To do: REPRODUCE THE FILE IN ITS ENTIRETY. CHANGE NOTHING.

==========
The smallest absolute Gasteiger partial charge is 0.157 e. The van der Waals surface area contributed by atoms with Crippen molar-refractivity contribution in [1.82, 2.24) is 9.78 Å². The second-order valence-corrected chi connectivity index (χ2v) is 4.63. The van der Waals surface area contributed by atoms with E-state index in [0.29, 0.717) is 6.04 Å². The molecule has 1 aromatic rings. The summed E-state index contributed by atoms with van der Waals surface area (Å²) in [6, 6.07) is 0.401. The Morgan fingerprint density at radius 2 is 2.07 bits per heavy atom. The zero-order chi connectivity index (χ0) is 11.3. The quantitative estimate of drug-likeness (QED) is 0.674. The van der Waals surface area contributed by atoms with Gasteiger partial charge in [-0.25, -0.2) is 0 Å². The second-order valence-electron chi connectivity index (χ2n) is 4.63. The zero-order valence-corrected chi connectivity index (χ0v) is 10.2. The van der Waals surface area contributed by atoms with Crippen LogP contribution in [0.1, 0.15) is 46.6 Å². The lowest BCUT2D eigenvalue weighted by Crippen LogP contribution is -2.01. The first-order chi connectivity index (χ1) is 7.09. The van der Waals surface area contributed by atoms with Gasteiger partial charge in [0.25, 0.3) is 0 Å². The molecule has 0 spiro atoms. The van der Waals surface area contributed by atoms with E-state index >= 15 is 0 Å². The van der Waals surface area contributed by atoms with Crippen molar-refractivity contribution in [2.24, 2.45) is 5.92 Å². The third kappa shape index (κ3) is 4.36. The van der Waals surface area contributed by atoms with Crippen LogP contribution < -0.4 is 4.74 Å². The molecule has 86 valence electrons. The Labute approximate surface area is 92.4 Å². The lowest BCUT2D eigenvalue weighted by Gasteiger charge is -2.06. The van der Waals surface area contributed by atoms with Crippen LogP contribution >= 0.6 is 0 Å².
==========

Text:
The smallest absolute Gasteiger partial charge is 0.157 e. The van der Waals surface area contributed by atoms with Crippen molar-refractivity contribution in [1.82, 2.24) is 9.78 Å². The second-order valence-corrected chi connectivity index (χ2v) is 4.63. The van der Waals surface area contributed by atoms with E-state index in [0.29, 0.717) is 6.04 Å². The molecule has 1 aromatic rings. The summed E-state index contributed by atoms with van der Waals surface area (Å²) in [6, 6.07) is 0.401. The Morgan fingerprint density at radius 2 is 2.07 bits per heavy atom. The zero-order chi connectivity index (χ0) is 11.3. The quantitative estimate of drug-likeness (QED) is 0.674. The van der Waals surface area contributed by atoms with Gasteiger partial charge in [-0.25, -0.2) is 0 Å². The second-order valence-electron chi connectivity index (χ2n) is 4.63. The zero-order valence-corrected chi connectivity index (χ0v) is 10.2. The van der Waals surface area contributed by atoms with Crippen LogP contribution in [0.1, 0.15) is 46.6 Å². The lowest BCUT2D eigenvalue weighted by Crippen LogP contribution is -2.01. The first-order chi connectivity index (χ1) is 7.09. The van der Waals surface area contributed by atoms with Gasteiger partial charge in [0.25, 0.3) is 0 Å². The molecule has 0 spiro atoms. The van der Waals surface area contributed by atoms with E-state index >= 15 is 0 Å². The van der Waals surface area contributed by atoms with Crippen molar-refractivity contribution in [2.24, 2.45) is 5.92 Å². The third kappa shape index (κ3) is 4.36. The van der Waals surface area contributed by atoms with Crippen LogP contribution < -0.4 is 4.74 Å². The molecule has 86 valence electrons. The Labute approximate surface area is 92.4 Å². The lowest BCUT2D eigenvalue weighted by Gasteiger charge is -2.06. The van der Waals surface area contributed by atoms with Crippen LogP contribution >= 0.6 is 0 Å².